- David Tremlett born 1945
- 81 cassette tapes with plastic cases and tape labels, glass shelf, metal brackets, cassette player, speakers and headphones
- Object: 381 x 6096 x 222 mm
- Purchased 1973
David Tremlett b.1945
T01742 The Spring Recordings 1972
81 sound cassettes on glass shelving supported on metal brackets attached by metal uprights to the wall; cassette tape recorder required for operation of sound.
Dimensions of cassettes, shelving and brackets 15 x 240 x 8¾ (38 x 610 x 22).
Purchased from the Galerie Konrad Fischer, Düsseldorf (Grant-in-Aid) 1973·
Exh:Galerie Konrad Fischer, Düsseldorf, October–November 1972; Museum of Modern Art, New York, March–April 1973.
Lit: Roberta Pencoast Smith, review of Museum of Modern Art showing, in pp.83–4 of ‘Reviews’ section of Artforum, Vol XI, May 1973 (repr.); Lizzie Borden, ‘A note on David Tremlett’s work’, in Studio International, CLXXXV, June 1973, p.289.
Repr: ‘The Spring Recordings’ in Studio International, CLXXXV, June1973, pp.290–1.
The following notes, based on conversations with the artist in May 1973 and April 1974, have been approved by him.
At the time when Tremlett made this work, Britain (England, Scotland and Wales) was divided into 81 counties. Tremlett undertook a journey, lasting from 16 May to 11 June 1972, during which he visited each of these counties. Each of the 81 cassette recordings in T01742 was made in a different one of the 81 counties.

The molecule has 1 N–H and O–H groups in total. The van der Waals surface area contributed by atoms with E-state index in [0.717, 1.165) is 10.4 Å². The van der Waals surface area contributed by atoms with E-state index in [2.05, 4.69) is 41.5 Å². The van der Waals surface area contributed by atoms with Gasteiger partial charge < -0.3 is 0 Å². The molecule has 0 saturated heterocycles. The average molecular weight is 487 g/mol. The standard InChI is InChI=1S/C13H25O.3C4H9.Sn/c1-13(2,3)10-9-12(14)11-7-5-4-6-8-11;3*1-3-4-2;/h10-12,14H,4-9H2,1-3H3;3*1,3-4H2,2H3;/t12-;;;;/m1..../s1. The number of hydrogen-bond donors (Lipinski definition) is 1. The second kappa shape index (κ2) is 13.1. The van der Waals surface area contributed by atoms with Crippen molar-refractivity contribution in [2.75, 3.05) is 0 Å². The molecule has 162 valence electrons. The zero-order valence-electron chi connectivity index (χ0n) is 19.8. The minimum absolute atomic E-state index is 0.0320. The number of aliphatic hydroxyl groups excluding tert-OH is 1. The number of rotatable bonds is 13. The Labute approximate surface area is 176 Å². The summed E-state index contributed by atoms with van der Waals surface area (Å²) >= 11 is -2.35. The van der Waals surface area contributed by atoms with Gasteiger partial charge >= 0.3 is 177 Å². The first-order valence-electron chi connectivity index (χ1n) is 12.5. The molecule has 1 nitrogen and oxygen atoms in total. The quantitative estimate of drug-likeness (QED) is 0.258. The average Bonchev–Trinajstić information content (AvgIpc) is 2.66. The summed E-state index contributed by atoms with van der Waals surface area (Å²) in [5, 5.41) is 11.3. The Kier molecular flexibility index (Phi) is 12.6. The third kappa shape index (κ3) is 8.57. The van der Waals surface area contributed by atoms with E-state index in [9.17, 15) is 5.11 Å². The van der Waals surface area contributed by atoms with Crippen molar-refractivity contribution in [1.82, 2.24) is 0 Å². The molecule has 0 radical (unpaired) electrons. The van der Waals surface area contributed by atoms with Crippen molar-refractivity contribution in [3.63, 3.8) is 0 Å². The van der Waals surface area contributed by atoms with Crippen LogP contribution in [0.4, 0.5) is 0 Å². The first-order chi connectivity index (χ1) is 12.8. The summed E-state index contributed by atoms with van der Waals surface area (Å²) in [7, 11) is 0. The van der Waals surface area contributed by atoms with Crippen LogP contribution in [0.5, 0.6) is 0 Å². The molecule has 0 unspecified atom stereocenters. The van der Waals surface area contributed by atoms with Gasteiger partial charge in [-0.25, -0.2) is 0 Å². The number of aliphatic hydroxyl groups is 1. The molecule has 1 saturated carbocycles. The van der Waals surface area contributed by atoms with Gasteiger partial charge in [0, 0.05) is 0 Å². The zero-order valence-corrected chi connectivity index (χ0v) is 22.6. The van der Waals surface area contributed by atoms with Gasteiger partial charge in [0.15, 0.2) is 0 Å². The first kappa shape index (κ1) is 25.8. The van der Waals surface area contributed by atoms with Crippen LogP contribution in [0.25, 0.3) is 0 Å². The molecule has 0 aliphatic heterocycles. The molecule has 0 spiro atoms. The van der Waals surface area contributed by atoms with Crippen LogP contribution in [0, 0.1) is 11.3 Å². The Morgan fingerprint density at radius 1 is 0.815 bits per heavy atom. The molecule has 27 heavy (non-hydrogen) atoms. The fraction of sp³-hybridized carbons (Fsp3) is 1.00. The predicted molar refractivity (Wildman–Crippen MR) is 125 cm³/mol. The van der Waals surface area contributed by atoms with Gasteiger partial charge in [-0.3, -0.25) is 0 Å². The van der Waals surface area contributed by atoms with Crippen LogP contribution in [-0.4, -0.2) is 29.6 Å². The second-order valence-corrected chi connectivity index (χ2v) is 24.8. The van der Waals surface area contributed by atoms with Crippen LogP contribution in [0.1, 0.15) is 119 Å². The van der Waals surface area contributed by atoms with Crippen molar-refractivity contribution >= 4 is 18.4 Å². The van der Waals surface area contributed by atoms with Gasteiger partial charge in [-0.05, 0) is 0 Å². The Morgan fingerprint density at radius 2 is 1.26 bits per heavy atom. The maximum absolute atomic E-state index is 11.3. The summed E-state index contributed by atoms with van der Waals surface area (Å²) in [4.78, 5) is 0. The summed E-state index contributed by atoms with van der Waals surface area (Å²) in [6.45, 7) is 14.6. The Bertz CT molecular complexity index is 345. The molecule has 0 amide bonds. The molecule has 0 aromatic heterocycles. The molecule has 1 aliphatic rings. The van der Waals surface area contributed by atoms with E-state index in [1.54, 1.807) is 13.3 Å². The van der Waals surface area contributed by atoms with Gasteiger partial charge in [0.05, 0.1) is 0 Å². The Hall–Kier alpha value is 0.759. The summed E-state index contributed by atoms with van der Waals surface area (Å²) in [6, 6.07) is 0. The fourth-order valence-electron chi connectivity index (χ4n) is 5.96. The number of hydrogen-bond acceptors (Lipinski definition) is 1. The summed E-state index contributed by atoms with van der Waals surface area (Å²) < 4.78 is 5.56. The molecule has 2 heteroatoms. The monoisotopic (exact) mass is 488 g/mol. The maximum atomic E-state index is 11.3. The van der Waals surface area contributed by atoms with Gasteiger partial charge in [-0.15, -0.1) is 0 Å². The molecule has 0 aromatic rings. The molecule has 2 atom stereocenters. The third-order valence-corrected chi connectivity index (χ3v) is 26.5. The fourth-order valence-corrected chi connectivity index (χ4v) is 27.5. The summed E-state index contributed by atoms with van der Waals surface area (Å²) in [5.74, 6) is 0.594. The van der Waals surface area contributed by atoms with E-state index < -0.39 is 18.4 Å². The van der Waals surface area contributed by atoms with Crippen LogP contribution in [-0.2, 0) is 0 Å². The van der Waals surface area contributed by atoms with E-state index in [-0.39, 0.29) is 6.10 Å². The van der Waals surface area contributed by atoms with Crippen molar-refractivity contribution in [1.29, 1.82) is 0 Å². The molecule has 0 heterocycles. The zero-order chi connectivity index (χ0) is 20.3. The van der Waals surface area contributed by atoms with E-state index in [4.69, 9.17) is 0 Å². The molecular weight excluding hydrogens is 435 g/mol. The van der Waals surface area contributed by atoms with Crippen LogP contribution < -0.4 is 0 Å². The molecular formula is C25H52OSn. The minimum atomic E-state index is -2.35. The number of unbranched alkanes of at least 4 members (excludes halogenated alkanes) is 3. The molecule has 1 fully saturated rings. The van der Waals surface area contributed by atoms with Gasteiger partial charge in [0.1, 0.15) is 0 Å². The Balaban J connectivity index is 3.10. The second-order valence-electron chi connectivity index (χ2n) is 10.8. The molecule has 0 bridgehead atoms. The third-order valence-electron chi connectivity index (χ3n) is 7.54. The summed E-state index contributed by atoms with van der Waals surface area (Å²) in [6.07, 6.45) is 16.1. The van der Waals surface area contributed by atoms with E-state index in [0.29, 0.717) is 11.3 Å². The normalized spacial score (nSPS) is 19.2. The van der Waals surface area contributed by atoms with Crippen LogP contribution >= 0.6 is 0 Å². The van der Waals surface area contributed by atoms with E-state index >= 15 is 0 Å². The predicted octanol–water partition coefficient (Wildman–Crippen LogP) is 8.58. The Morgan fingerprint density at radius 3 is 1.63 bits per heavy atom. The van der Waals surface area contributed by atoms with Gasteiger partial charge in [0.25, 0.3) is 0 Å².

The metal brackets and uprights and the glass shelving are of a type and dimensions specified by the artist. The shelving is placed at a level 5ft. 8in. above the floor, and is supported on twenty brackets attached to uprights whose centres are one foot apart. Each of the cassettes is placed on the shelving in a vertical position, at 90 degrees to the wall plane, with its blank (back) face facing to the left. An equal space, determined by the installer, divides any two adjacent cassettes, and small spaces equal to one another divide the extreme left and right end cassettes from their respective ends of the shelving.
On its front (right-facing) face, each cassette bears a lettered strip indicating in which county the recording in it was made. The cassettes are placed on the shelving in the same sequence (reading from left to right) as the recordings were made.
In a notebook which does not form part of T01742, Tremlett noted, as it was made, the date and county of each recording, and its location within that county; also the state of the weather at the time of the recording. The Tate Gallery has a transcript of these details.